COMMENT: Small island states are setting the pace, says Maldives foreign minister, but need big emitters to follow
Heat waves and an extended drought in the United States in 2013 caused 53 deaths and $11 billion in losses.
In the same year, China experienced an extended heat wave, with Shanghai breaking the all-time record temperatures three times in three weeks.
A couple of weeks ago, India experienced a deadly heat wave that reached 45.4 degree Celsius (113.7 F) that killed 2,330 people.
Scientists have always pointed towards climate change for the accelerated rise in global temperature and the need for reducing carbon dioxide to reverse the trend.
Yet political leaders are still resistant to take bold measures.
Recent signals coming from Washington and Beijing are encouraging, but similar signals should come from other larger emitting countries as well.
And signals need to be translated into meaningful policy changes with binding commitments made at the negotiations.
That is what the people want from their governments at the climate negotiations wrapping up in Bonn, Germany—one of the last round of talks before the world comes together to sign an international climate treaty in Paris at the end of the year.
The Maldives and other small states have pleaded the larger countries for such measures for the last quarter century.
In 1989, before the United Nations committed to addressing climate change at the Earth Summit in Rio de Janeiro in 1992, and when research on the subject was still in its infancy, the President of Maldives invited leaders from several small island states for a meeting in the Maldives to discuss unsettling changes they were witnessing on their shores.
At the Maldives meeting, it was clear to the leaders that they faced an impending problem they could not tackle alone, and issued a global call to action:
“In light of the scientific consensus regarding the likelihood of climate change and global warming, the Small Island States gathered here in Malé from 14-18 November 1989 declare their intent to work, collaborate and seek international cooperation to protect the low-lying small coastal and island States of the world from the dangers posed by climate change, global warming and sea level rise.”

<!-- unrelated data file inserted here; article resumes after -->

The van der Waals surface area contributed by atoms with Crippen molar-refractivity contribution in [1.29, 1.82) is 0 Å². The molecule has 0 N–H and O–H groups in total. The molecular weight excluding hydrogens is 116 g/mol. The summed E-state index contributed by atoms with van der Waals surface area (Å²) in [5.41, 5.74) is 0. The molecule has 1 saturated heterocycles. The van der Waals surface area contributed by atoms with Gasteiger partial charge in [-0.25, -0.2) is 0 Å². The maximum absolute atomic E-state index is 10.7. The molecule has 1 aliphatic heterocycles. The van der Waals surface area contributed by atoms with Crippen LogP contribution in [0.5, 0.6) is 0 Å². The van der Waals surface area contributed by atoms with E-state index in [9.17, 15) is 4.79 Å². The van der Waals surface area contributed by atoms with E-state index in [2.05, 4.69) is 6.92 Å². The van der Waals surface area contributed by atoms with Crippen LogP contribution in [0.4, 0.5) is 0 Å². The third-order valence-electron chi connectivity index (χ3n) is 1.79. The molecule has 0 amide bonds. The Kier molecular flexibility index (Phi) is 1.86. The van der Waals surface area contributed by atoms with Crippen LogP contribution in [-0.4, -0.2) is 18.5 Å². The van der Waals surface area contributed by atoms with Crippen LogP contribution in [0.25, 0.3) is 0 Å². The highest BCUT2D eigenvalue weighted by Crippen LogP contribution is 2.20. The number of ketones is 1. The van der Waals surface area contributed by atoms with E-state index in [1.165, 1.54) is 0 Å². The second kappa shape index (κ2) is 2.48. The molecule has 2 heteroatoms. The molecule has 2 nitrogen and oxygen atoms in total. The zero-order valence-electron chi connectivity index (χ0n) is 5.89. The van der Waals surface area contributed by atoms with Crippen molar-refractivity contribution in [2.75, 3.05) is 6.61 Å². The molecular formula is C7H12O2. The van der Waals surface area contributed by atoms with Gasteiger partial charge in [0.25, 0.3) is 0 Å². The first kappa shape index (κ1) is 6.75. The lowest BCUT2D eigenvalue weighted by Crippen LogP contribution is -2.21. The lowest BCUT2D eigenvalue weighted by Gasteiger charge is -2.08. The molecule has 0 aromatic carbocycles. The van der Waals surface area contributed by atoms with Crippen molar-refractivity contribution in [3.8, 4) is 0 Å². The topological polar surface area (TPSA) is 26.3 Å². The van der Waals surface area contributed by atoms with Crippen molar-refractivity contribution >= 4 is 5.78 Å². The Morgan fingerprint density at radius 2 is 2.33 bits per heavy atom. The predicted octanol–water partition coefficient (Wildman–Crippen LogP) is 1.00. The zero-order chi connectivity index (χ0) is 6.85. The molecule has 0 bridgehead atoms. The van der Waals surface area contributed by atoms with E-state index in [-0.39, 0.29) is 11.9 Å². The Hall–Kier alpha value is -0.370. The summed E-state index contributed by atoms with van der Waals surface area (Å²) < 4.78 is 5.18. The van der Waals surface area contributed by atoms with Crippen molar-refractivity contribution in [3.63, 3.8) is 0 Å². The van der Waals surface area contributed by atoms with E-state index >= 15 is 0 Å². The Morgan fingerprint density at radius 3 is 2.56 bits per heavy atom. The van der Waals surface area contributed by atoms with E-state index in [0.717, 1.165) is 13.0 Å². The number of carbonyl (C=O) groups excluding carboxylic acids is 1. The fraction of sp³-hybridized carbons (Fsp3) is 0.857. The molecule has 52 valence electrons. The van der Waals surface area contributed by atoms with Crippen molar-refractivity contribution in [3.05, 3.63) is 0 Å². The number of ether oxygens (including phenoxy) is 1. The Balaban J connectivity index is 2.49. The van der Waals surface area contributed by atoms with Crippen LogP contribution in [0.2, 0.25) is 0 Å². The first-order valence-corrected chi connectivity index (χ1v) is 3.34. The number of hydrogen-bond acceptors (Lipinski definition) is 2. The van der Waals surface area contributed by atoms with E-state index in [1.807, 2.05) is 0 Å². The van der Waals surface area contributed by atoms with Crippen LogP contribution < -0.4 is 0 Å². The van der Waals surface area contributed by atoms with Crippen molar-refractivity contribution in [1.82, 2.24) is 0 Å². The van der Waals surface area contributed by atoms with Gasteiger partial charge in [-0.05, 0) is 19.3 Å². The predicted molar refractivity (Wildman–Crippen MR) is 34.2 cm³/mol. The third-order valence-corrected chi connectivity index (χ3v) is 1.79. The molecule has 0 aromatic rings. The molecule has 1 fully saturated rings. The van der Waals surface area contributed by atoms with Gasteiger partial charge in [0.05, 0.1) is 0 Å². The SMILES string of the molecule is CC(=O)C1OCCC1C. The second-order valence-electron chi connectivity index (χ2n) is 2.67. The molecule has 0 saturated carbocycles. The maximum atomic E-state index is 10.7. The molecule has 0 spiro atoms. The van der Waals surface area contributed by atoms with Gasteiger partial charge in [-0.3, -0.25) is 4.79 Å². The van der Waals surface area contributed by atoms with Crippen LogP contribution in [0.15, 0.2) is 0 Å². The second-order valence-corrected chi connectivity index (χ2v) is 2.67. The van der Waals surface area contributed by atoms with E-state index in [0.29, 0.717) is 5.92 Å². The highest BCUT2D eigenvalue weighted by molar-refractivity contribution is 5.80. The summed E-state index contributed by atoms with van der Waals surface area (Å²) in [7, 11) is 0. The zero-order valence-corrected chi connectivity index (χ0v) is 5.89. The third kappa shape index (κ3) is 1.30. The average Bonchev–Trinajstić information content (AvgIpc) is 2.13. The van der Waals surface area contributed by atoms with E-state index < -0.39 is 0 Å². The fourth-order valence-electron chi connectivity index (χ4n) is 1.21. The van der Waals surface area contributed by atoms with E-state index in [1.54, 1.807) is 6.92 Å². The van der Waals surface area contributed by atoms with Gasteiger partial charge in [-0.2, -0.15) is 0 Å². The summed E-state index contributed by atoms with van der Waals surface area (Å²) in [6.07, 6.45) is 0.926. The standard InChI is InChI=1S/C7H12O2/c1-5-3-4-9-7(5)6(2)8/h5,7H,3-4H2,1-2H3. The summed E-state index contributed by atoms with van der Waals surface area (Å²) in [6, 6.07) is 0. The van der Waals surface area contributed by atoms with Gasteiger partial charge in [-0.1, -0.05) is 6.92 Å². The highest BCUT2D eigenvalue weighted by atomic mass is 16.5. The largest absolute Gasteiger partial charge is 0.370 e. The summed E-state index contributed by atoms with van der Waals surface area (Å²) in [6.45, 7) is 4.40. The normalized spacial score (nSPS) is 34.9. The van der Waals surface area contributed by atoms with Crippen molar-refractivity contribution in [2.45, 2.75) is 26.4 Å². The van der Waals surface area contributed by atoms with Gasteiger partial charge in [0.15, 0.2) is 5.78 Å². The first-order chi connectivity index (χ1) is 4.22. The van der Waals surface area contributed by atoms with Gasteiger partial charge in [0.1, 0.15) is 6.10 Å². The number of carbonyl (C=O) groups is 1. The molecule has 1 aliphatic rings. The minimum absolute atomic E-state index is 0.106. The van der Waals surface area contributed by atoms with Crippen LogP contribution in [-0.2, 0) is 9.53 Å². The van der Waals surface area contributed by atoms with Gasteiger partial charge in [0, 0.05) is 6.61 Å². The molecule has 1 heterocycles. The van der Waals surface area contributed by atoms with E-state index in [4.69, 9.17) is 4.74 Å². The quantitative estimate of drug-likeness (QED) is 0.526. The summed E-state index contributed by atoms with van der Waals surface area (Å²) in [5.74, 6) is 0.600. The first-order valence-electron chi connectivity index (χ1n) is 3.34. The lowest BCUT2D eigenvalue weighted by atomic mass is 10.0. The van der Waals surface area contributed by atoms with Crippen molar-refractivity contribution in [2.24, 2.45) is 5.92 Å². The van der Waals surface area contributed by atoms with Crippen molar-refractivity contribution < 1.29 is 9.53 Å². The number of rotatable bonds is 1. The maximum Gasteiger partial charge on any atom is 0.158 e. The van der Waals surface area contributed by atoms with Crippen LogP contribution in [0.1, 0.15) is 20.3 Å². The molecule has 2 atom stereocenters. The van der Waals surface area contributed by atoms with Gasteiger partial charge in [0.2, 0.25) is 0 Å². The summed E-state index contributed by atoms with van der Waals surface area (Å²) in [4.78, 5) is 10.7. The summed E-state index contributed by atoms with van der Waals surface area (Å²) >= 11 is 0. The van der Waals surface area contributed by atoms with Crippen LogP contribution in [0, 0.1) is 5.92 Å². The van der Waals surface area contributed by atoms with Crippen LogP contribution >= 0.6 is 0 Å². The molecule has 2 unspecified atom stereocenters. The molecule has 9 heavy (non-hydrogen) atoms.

The “Malé Declaration,” helped inspire the formation of the Alliance of Small Island States (AOSIS), which is a coalition of 39 low-lying island and coastal states from around the world. The coalition represents one-fifth of the U.N.’s voting membership and has become one of the most influential blocs at the climate negotiations.
This year, in fact, is the 25th anniversary of coalition’s founding and the Maldives is serving as its chair.
What’s more, the world stands at a new climate crossroads. To be sure, the past decades have shown just how difficult convincing countries to lower the greenhouse gas emissions responsible for the crisis can be and, as many of us discovered in Copenhagen, Denmark in 2009, the process is filled with false hopes and disappointment.
But a successful agreement must give low-lying coastal communities confidence that they won’t be left behind. To my mind, there are three key areas where this can happen in the days and weeks ahead:
First, the outcome in Paris must have durable legal standing to ensure parties live up to their commitments and that it will last. (Including a 1.5 degree Celsius global goal in the agreement will help demonstrate that the international community appreciates the full scale of the challenge we face).
Second, while the assurances given on climate finance have breathed new life into the process, they are still short of what even the most conservative estimates predict will be needed and at the moment represent little more than numbers on paper. These promises must materialize into real resources we can access.
Finally, islands like the Maldives have already suffered losses and damages from slow-onset impacts such as sea level rise, ocean acidification, and coral bleaching.
The countries most responsible for the emissions driving global warming have a responsibility to ensure that the international mechanism on loss and damage we established in Warsaw is capable of delivering for the vulnerable communities who may very well depend on it for survival in the future.
The past quarter century has shown the prescience of the Malé Declaration.
Though we can’t go back in time to heed its warning, there are still concrete steps we can all take in Paris to minimize climate risks for present and future generations. Anything less would be a mistake that can’t be forgiven.
Dunya Maumoon is the Minister of Foreign Affairs of the Maldives